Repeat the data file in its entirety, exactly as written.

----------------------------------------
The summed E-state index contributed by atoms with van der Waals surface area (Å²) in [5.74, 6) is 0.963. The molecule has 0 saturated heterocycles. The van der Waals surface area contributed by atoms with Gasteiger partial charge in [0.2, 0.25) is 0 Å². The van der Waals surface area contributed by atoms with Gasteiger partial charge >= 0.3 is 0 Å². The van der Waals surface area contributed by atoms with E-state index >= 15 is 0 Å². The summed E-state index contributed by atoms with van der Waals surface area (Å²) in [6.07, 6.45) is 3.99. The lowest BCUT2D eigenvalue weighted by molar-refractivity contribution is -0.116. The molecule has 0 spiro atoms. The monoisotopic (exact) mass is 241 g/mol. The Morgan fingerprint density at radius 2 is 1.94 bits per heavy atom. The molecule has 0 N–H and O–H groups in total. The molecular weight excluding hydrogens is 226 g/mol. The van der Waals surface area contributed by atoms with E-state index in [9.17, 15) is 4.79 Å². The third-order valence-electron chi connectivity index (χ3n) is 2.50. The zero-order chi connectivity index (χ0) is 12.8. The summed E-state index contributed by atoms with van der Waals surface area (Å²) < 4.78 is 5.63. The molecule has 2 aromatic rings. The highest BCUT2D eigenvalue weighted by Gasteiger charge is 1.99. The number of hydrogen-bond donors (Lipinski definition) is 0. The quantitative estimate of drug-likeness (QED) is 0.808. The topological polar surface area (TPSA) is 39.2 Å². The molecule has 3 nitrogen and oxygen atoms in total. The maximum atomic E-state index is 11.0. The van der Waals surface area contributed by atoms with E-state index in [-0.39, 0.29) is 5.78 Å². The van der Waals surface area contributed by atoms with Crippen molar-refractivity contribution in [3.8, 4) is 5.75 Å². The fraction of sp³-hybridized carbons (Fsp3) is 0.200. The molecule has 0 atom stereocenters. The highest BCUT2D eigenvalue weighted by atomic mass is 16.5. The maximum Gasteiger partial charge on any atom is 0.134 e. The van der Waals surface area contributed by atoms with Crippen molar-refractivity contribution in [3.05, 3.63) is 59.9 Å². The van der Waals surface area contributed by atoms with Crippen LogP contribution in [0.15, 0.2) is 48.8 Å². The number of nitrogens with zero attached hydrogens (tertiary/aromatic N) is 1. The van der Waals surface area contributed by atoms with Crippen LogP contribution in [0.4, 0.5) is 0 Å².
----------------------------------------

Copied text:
The summed E-state index contributed by atoms with van der Waals surface area (Å²) in [5.74, 6) is 0.963. The molecule has 0 saturated heterocycles. The van der Waals surface area contributed by atoms with Gasteiger partial charge in [0.2, 0.25) is 0 Å². The van der Waals surface area contributed by atoms with Gasteiger partial charge >= 0.3 is 0 Å². The van der Waals surface area contributed by atoms with E-state index >= 15 is 0 Å². The summed E-state index contributed by atoms with van der Waals surface area (Å²) in [6.07, 6.45) is 3.99. The lowest BCUT2D eigenvalue weighted by molar-refractivity contribution is -0.116. The molecule has 0 spiro atoms. The monoisotopic (exact) mass is 241 g/mol. The Morgan fingerprint density at radius 2 is 1.94 bits per heavy atom. The molecule has 0 N–H and O–H groups in total. The molecular weight excluding hydrogens is 226 g/mol. The van der Waals surface area contributed by atoms with E-state index in [9.17, 15) is 4.79 Å². The third-order valence-electron chi connectivity index (χ3n) is 2.50. The zero-order chi connectivity index (χ0) is 12.8. The summed E-state index contributed by atoms with van der Waals surface area (Å²) < 4.78 is 5.63. The molecule has 2 aromatic rings. The highest BCUT2D eigenvalue weighted by Gasteiger charge is 1.99. The number of hydrogen-bond donors (Lipinski definition) is 0. The quantitative estimate of drug-likeness (QED) is 0.808. The topological polar surface area (TPSA) is 39.2 Å². The molecule has 3 nitrogen and oxygen atoms in total. The maximum atomic E-state index is 11.0. The van der Waals surface area contributed by atoms with E-state index in [-0.39, 0.29) is 5.78 Å². The van der Waals surface area contributed by atoms with Crippen molar-refractivity contribution in [3.8, 4) is 5.75 Å². The fraction of sp³-hybridized carbons (Fsp3) is 0.200. The molecule has 0 atom stereocenters. The highest BCUT2D eigenvalue weighted by atomic mass is 16.5. The maximum Gasteiger partial charge on any atom is 0.134 e. The van der Waals surface area contributed by atoms with Crippen molar-refractivity contribution in [3.05, 3.63) is 59.9 Å². The van der Waals surface area contributed by atoms with Crippen LogP contribution in [0.15, 0.2) is 48.8 Å². The number of nitrogens with zero attached hydrogens (tertiary/aromatic N) is 1. The van der Waals surface area contributed by atoms with Crippen LogP contribution in [0.4, 0.5) is 0 Å².